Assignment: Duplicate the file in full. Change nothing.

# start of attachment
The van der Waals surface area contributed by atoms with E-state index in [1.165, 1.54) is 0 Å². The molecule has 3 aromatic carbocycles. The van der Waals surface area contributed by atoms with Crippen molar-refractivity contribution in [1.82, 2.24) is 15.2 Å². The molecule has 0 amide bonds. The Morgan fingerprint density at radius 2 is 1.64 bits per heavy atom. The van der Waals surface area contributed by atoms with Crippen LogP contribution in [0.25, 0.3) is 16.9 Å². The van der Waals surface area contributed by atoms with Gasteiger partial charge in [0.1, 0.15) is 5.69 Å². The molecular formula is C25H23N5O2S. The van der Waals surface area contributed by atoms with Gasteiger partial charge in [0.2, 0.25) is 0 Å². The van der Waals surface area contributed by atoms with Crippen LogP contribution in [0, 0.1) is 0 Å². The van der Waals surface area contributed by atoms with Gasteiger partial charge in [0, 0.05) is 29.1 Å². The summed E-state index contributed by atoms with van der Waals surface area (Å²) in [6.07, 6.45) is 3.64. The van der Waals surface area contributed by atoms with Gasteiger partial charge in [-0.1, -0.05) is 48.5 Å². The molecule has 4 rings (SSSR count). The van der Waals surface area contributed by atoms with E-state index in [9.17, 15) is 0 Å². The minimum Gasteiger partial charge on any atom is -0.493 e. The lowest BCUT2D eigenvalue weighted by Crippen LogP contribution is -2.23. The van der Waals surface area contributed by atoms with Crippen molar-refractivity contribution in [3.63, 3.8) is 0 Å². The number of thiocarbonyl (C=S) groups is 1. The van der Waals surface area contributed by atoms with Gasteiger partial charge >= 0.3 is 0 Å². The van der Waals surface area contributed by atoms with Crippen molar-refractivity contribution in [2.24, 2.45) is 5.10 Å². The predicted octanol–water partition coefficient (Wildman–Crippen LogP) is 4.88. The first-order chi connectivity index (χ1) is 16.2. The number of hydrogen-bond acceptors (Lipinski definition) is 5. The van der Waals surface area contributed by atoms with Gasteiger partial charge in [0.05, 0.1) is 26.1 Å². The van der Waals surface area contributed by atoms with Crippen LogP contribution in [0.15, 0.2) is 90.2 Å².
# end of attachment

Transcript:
The van der Waals surface area contributed by atoms with E-state index in [1.165, 1.54) is 0 Å². The molecule has 3 aromatic carbocycles. The van der Waals surface area contributed by atoms with Crippen molar-refractivity contribution in [1.82, 2.24) is 15.2 Å². The molecule has 0 amide bonds. The Morgan fingerprint density at radius 2 is 1.64 bits per heavy atom. The van der Waals surface area contributed by atoms with Crippen LogP contribution in [0.25, 0.3) is 16.9 Å². The van der Waals surface area contributed by atoms with Gasteiger partial charge in [0.1, 0.15) is 5.69 Å². The molecular formula is C25H23N5O2S. The van der Waals surface area contributed by atoms with Gasteiger partial charge in [0.2, 0.25) is 0 Å². The van der Waals surface area contributed by atoms with Crippen LogP contribution in [0, 0.1) is 0 Å². The van der Waals surface area contributed by atoms with Gasteiger partial charge in [0, 0.05) is 29.1 Å². The summed E-state index contributed by atoms with van der Waals surface area (Å²) in [6.07, 6.45) is 3.64. The van der Waals surface area contributed by atoms with Gasteiger partial charge in [-0.1, -0.05) is 48.5 Å². The molecule has 4 rings (SSSR count). The van der Waals surface area contributed by atoms with E-state index in [9.17, 15) is 0 Å². The minimum Gasteiger partial charge on any atom is -0.493 e. The lowest BCUT2D eigenvalue weighted by Crippen LogP contribution is -2.23. The van der Waals surface area contributed by atoms with Crippen molar-refractivity contribution in [3.63, 3.8) is 0 Å². The number of thiocarbonyl (C=S) groups is 1. The van der Waals surface area contributed by atoms with Gasteiger partial charge >= 0.3 is 0 Å². The van der Waals surface area contributed by atoms with Crippen molar-refractivity contribution in [2.24, 2.45) is 5.10 Å². The predicted octanol–water partition coefficient (Wildman–Crippen LogP) is 4.88. The first-order chi connectivity index (χ1) is 16.2. The number of hydrogen-bond acceptors (Lipinski definition) is 5. The van der Waals surface area contributed by atoms with Gasteiger partial charge in [0.05, 0.1) is 26.1 Å². The van der Waals surface area contributed by atoms with Crippen LogP contribution in [0.15, 0.2) is 90.2 Å².